The tropical evenings of the Cayman Islands may not have much in common with the cool, dry nights of California’s Monterey Bay, but as Slow Food South Sound members were recently reminded, Cayman’s warm nights and ocean views pair well with a chilled glass of Californian Sauvignon Blanc. Hailing from the Salinas Valley, veteran West Coast winemaker Jason Dodge shared his minimalist style with Cayman’s foodies this week at Le Vele restaurant on George Town’s scenic waterfront.
A Cuban asylum seeker detained in George Town for more than a year will take his case to the Grand Court, contesting what he believes to be a legally flawed rejection of refugee status by the Immigration Appeals Tribunal. The case follows a successful asylum hearing before the tribunal in January, favoring a Cuban pro-democracy activist, who now has the right to live and work in the Cayman Islands.
Celebrating 30 years, Taste of Cayman hit the Camana Bay festival green Saturday evening with one of its largest showings to date. More than 35 restaurants and vendors turned out for the annual foodie gathering, inviting festival-goers to sample the breadth of flavors and culinary talents that have come to define the local food scene. Tiffany Dixon-Ebanks, executive director of the Cayman Islands Tourism Association, described a melting pot of flavors as diverse as Cayman itself.
Muck Rack makes it simple to find people, tweets, or articles that mention any name, keyword, company, hashtag etc. We've compiled this guide to help you make the most of your search.
Selecting a term
Start searching tweets, articles from media outlets, articles mentioned in tweets, journalists'
names, titles and bios with some suggested searches:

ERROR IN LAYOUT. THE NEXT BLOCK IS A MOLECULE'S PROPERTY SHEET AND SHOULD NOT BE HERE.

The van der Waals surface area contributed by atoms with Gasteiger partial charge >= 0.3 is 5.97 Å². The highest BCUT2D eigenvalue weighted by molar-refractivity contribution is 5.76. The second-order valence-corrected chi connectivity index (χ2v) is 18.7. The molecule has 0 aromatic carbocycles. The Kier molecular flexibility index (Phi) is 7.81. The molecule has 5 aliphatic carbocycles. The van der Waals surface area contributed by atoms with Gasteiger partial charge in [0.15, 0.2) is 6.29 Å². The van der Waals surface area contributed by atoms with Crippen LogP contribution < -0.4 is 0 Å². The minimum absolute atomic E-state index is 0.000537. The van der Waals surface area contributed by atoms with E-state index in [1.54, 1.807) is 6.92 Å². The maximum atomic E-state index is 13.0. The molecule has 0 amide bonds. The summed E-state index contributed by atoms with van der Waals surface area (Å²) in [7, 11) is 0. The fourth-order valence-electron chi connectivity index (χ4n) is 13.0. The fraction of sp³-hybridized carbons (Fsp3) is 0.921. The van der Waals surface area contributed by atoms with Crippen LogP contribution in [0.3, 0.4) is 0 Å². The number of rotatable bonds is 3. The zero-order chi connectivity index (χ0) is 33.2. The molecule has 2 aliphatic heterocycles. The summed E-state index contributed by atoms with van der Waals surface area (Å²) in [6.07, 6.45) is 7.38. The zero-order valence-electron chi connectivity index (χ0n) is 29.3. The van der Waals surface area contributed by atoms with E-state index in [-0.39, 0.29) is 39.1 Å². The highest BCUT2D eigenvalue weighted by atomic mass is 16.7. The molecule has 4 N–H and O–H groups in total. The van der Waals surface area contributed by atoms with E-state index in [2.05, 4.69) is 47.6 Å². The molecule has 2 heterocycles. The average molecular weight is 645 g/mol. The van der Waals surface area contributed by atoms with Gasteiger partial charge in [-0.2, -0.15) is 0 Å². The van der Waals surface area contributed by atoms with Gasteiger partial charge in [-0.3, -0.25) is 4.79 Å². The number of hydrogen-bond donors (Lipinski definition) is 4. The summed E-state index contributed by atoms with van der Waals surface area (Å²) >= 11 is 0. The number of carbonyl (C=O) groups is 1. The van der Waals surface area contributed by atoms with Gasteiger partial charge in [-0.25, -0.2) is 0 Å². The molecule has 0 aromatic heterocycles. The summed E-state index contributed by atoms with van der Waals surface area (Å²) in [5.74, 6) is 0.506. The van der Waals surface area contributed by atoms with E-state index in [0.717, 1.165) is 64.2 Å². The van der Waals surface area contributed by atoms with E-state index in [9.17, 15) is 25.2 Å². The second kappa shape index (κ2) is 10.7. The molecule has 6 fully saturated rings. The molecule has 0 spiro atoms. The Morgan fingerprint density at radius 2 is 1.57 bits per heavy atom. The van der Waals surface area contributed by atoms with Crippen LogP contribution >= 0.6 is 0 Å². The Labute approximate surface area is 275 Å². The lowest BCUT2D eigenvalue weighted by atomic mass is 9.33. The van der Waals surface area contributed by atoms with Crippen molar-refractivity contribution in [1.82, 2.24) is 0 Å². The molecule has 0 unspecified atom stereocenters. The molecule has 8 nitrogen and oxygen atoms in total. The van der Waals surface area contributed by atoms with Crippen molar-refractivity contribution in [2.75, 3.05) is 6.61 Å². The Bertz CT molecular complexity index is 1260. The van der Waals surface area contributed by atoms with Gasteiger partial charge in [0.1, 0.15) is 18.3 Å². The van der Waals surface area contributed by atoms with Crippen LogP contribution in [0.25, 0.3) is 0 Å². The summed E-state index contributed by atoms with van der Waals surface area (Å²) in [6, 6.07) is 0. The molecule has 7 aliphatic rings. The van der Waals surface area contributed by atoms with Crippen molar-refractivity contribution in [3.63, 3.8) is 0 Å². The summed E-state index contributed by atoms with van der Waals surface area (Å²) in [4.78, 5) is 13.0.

Companies or Topics (e.g. iPhone, Microsoft)
Phrases (e.g. "cloud computing") — use quotes to keep the terms together
Twitter handles (e.g. @username) — returns those who have mentioned or replied to
Names (e.g. "David Pogue")
Hashtags (e.g. #sxsw, #london2012)
Bio details (e.g. vegan, Olympics, father)
Muck Rack's Advanced Search allows for many boolean operators.
Find results that mention multiple specified terms, use AND or
+. For example, ensure each result contains both Elon Musk and Mark Zuckerberg by
searching Musk AND Zuckerberg or Musk + Zuckerberg.
Use the operators OR or , to broaden your search when you'd like either of
multiple terms to appear in results. (This is the default behavior of our search when no operators
are used). For example, results will contain either cake or cookie by searching cake OR cookie or cake,cookie
Use NOT or - to subtract results from your search. For
example, searching Disney will yield results about the Walt Disney Company as well as Walt Disney
World Resort. To exclude mentions of Disney World, search for Disney -World or Disney
When using one of these operators with a phrase, enclose it in quotation marks. For example, you can
find results about smartphones excluding Apple's iPhone 4S by searching smartphone -"iPhone
Exact case matching or punctuation
If you're searching for a brand name or keyword that relies on specific punctuation marks or capitalization, you can
find results that match your exact query by adding matchcase: before the keyword you're searching for, like matchcase:E*TRADE .
Use parentheses to separate multiple
boolean phrases. For example, to find journalists talking about having fun in Disney World or
Disneyland, search for ("disney world" OR disneyland) AND fun.
An asterisk can be used to search for any variation of a root word truncated by the asterisk. For example, searching for admin* will return results for administrator, administration, administer, administered, etc.
A near operator is an AND operator where you can control the distance between the words. You can vary the distance the near operation uses by adding a forward slash and number (between 0-99) such as strawberries NEAR/10 "whipped cream", which means the strawberries must exist within 10 words of "whipped cream".